Electronic Publishing Tips and Tricks

Nick Youngson CC BY-SA 3.0 Pix4free.org

For the past few months, I have been taking an Electronic Publishing course for my Library and Information Technician program. I am fairly tech-savvy; I run this website, employ social media to connect with my audience, and can use most MS Office and Google Workspace apps effectively. I thought that this course would just be a nice review of what I already knew, but wouldn’t necessarily teach me anything new.

I am delighted to say I was wrong! The field of electronic publishing is vast and ever-evolving. Not only have I learned some solid principles for presentation, I have also discovered a couple of hacks that have made my life easier. 

I want to share what I’ve learned with you so that you can share them with your students and kids. This may even help you the next time you have to do a work presentation!

Fonts tell a story. Kids instinctively know this. They love to play around with font size, colour and style. Like many adults, however, I had never given my font choice much thought. But fonts matter. A lot. They communicate values, feelings and attitudes to the reader without saying a word. The best illustration of this concept is this Valentine’s meme I found.

Same words. Entirely. Different. Message. 

I am embarrassed to say that I didn’t even know the difference between serif and sans serif fonts, let alone when best to use each. However, it is quite straightforward.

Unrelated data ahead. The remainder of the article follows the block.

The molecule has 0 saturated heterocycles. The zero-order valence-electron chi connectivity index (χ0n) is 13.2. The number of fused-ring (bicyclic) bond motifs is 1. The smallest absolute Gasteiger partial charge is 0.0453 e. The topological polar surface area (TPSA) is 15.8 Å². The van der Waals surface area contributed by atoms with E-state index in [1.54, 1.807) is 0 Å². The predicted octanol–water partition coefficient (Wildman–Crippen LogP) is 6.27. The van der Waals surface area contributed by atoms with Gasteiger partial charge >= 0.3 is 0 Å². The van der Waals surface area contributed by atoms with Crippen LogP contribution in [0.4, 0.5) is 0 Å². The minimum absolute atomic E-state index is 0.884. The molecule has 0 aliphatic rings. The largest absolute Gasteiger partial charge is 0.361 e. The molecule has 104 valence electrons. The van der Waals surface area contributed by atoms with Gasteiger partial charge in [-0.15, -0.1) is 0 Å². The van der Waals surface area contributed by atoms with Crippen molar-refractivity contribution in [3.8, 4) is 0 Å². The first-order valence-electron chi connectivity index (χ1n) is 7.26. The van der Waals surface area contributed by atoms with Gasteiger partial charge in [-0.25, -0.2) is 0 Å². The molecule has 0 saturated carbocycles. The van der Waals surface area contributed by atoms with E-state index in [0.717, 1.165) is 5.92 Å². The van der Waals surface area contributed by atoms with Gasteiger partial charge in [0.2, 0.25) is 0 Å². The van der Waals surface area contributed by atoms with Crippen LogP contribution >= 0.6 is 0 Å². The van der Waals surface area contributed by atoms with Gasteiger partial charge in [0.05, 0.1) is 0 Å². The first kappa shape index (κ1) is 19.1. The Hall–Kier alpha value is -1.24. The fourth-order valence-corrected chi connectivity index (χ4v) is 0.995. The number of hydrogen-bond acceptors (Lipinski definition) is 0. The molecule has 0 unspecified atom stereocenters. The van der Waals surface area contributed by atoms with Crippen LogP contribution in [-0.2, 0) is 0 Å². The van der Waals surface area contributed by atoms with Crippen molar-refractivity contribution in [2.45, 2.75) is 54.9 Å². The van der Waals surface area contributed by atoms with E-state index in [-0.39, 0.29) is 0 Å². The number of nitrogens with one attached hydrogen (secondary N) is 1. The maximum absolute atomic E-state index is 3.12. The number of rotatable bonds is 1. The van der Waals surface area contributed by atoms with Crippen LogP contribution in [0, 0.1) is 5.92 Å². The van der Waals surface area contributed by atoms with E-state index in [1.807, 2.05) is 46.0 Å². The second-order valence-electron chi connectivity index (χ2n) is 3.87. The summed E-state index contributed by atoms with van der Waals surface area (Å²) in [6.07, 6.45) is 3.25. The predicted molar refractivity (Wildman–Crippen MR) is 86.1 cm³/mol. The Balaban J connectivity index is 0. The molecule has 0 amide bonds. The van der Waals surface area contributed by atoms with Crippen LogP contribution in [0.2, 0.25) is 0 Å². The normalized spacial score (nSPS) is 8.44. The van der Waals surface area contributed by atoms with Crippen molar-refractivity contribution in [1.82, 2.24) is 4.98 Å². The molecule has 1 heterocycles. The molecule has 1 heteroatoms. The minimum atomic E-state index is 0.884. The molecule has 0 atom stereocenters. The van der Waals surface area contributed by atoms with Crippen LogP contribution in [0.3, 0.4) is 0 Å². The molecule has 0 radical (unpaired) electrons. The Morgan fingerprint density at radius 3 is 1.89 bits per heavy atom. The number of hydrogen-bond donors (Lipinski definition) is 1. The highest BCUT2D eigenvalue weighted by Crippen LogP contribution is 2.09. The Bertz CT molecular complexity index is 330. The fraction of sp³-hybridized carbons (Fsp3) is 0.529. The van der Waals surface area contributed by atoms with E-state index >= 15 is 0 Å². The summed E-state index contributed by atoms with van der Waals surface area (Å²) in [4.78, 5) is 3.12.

Serif fonts have decorative lines or flourishes, aka serifs, at the end of a letter stroke. I think serifs look like little feet much of the time! 

Times New Roman is a well-known example of a serif font. Typically, serif fonts are used in more traditional media like newspapers, magazines and books. The serifs make the print more legible.

Sans serif, on the other hand, literally means without serifs, because, as all you francophones know, sans en français means without. Sans serif fonts tend to have a cleaner, less fussy look.

The most popular teacher’s font, Comic Sans, is a sans serif font. Sans serif fonts are generally used on web pages as the clean lines improve readability on a screen.

Serif fonts, as you might surmise, are more formal fonts, and tend to convey seriousness and trustworthiness. In contrast, sans serif fonts are more informal and relaxed, giving a youthful, trendy, approachable vibe. No wonder so many teachers unconsciously gravitate towards Comic Sans font!  

See how Google changed its logo from serif to sans serif font in 2013. Why do you think it switched fonts?

For more information about the Google font switch, check out this comprehensive BBC article entitled “Google Logo: Why do businesses change their typeface?”which does an excellent job analyzing why Google, an innovative, cutting edge company, would change from a formal serif font to an informal sans serif one.

On a more personal note, after learning about fonts and readability, I changed the body font on my website to Open Sans. When you know better, you do better!

It’s now ridiculously easy to find Creative Commons images on Google. I remember the days, (only a decade ago!), when I would teach students, (and sometimes the teachers!), about copyright and photos, point them in the direction of Wikimedia Commons or Flickr, and hope for the best.